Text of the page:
Ockenden Report Maternity Failures: When will they learn?

Leonie Millard
Leonie Millard

Published: November 14th, 2023

6 min

Another set of parents have felt compelled to highlight ongoing issues with maternity services at the Shrewsbury and Telford Hospitals NHS Trust following the death of their daughter.

This comes after the release of the Ockenden report following an enquiry into maternity services at Nottingham University Hospitals NHS Trust. It examined cases involving 1,486 families and found 201 babies and 9 mothers could or would have survived if they had received better care. There were at least 94 instances of brain injury to babies.

The 4 pillars of essential action were;

  • Safe staffing levels, properly funded.

  • A well trained workforce.

  • Learning from incidents.

  • Listening to families.

The report found that the Trust failed to investigate, failed to learn and failed to improve. The repeated failure spanned over 20 years.

It is understandable to think that in response to the criticism there would be significant impactful change. The report, published 18 months ago set out the actions for learning, yet despite the intense scrutiny other families still have reason to complain. The same problems with maternity care continue to raise their heads. Donna Ockenden agrees that not enough has been done since her report.

Kate and Neil Russell reported their experiences having lost their child when her heartbeat was not properly monitored by a midwife, and she was starved of oxygen. She died 11 hours after delivery by emergency caesarean section, on the 11th April 2021.

In this sad case, the mother reports that the trust staff painted a picture of her as 'a difficult patient'. The coroner rejected the allegation at the inquest that she had declined monitoring. The coroner concluded 'it is inconceivable that she would have changed her mind and wanted anything less'. Her birth plan listed as the first priority, regular monitoring of the baby's heartbeat. It's a further example of the trust seeking to blame families. It once again demonstrates a lack of accountability and the extent the trust would go to to hide what they had done.

Neil Russell said, 'even a week before the inquest they were challenging the experts reports that said monitoring had not happened'.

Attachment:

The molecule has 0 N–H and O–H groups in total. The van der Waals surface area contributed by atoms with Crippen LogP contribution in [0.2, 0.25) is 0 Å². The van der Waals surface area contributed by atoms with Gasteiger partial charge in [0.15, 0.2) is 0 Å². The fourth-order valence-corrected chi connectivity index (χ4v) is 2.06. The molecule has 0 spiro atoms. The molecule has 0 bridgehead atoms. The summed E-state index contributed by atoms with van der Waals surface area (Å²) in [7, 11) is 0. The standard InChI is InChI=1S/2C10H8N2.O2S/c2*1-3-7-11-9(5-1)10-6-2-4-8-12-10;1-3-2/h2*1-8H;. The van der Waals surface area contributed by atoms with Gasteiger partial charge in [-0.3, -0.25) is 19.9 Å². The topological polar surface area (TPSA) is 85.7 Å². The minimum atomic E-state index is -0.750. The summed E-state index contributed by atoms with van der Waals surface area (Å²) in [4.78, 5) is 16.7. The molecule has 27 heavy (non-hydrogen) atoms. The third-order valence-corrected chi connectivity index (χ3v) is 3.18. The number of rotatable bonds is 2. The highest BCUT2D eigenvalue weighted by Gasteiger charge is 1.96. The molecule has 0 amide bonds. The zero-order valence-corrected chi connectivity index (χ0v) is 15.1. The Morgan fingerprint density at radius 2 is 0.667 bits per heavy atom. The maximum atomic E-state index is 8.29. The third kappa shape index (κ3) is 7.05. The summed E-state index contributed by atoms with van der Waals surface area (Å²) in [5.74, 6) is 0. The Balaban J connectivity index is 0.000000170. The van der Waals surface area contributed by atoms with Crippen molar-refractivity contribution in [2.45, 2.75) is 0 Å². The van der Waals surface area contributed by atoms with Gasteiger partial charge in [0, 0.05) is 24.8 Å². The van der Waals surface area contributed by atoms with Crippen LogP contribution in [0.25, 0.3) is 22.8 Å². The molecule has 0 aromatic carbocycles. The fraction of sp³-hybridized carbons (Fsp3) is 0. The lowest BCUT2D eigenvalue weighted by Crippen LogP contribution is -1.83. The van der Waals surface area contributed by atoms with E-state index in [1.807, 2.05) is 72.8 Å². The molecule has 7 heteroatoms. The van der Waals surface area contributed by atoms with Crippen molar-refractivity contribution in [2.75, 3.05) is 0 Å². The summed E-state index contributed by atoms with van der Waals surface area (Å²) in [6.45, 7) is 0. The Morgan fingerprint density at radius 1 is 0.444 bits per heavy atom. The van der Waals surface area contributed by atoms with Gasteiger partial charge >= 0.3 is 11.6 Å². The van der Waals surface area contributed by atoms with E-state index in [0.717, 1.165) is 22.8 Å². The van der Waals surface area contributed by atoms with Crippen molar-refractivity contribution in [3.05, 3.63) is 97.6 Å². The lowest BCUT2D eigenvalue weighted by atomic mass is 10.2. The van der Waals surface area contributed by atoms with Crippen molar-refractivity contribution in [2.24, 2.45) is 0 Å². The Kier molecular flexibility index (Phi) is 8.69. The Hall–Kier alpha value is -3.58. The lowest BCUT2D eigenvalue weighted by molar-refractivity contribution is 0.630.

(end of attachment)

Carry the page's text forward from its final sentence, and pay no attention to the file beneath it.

Often, as solicitors, we rely on experts to determine what the most likely chain of events is in the circumstances. The trust deliver a lot of babies and tend to rely on their notes to support what they are saying. For the families involved, the experience is unique and they often vividly remember everything.

The parents had their own integrity challenged whilst grieving for the death of their daughter, and have still not received a direct apology. Donna Ockenden has commented 'there is a culture at that trust of deflection and blaming families and I am deeply saddened to hear that this continued to be the experience for Poppy's parents'.

It is now always easy to find a voice after you have lost a baby or are caring for one with a catastrophic injury, but this case emphasis the importance of speaking up. More needs to be done against a background in an increase in stillbirth in 2021 and the number of mothers dying.

I echo the concerns raised by Kate Russell 'this is not just a case of 1 Trust. This seems to be right across the country.'

I represent women from all over the country, spanning several Trusts and the same challenges and issues arise. The families that I represent would support a request for a national enquiry.

Despite the government confirming that 165 million a year was invested following Ockenden report to grow the maternity workforce this is another example of where the four pillars of essential action have not been upheld.

According the CQC nearly 2/3rds of England's maternity services are rated inadequate or requiring improvement for safety.

For further information please contact Leonie Millard

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